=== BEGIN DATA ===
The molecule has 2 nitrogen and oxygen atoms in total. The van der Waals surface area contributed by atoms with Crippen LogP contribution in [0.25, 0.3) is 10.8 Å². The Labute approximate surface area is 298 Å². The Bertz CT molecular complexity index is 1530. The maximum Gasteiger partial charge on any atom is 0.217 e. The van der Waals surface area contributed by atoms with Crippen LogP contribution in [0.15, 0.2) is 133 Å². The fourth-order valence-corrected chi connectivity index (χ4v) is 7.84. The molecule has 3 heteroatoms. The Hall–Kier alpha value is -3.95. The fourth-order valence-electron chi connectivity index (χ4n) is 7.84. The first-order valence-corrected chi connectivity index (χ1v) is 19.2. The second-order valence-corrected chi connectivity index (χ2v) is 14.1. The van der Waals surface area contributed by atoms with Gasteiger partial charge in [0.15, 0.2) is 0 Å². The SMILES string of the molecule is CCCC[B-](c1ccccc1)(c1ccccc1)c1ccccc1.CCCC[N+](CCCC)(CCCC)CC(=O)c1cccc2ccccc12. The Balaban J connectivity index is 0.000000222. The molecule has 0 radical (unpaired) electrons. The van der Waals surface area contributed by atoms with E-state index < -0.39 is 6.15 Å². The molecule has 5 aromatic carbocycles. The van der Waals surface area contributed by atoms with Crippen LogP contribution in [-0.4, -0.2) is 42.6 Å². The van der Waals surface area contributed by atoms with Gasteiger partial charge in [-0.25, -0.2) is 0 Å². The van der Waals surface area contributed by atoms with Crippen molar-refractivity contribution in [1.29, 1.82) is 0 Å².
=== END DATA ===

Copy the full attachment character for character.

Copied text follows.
The molecule has 2 nitrogen and oxygen atoms in total. The van der Waals surface area contributed by atoms with Crippen LogP contribution in [0.25, 0.3) is 10.8 Å². The Labute approximate surface area is 298 Å². The Bertz CT molecular complexity index is 1530. The maximum Gasteiger partial charge on any atom is 0.217 e. The van der Waals surface area contributed by atoms with Crippen LogP contribution in [0.15, 0.2) is 133 Å². The fourth-order valence-corrected chi connectivity index (χ4v) is 7.84. The molecule has 3 heteroatoms. The Hall–Kier alpha value is -3.95. The fourth-order valence-electron chi connectivity index (χ4n) is 7.84. The first-order valence-corrected chi connectivity index (χ1v) is 19.2. The second-order valence-corrected chi connectivity index (χ2v) is 14.1. The van der Waals surface area contributed by atoms with Gasteiger partial charge in [0.15, 0.2) is 0 Å². The SMILES string of the molecule is CCCC[B-](c1ccccc1)(c1ccccc1)c1ccccc1.CCCC[N+](CCCC)(CCCC)CC(=O)c1cccc2ccccc12. The Balaban J connectivity index is 0.000000222. The molecule has 0 radical (unpaired) electrons. The van der Waals surface area contributed by atoms with E-state index < -0.39 is 6.15 Å². The molecule has 5 aromatic carbocycles. The van der Waals surface area contributed by atoms with Crippen LogP contribution in [-0.4, -0.2) is 42.6 Å². The van der Waals surface area contributed by atoms with Gasteiger partial charge in [-0.25, -0.2) is 0 Å². The van der Waals surface area contributed by atoms with Crippen molar-refractivity contribution in [1.29, 1.82) is 0 Å².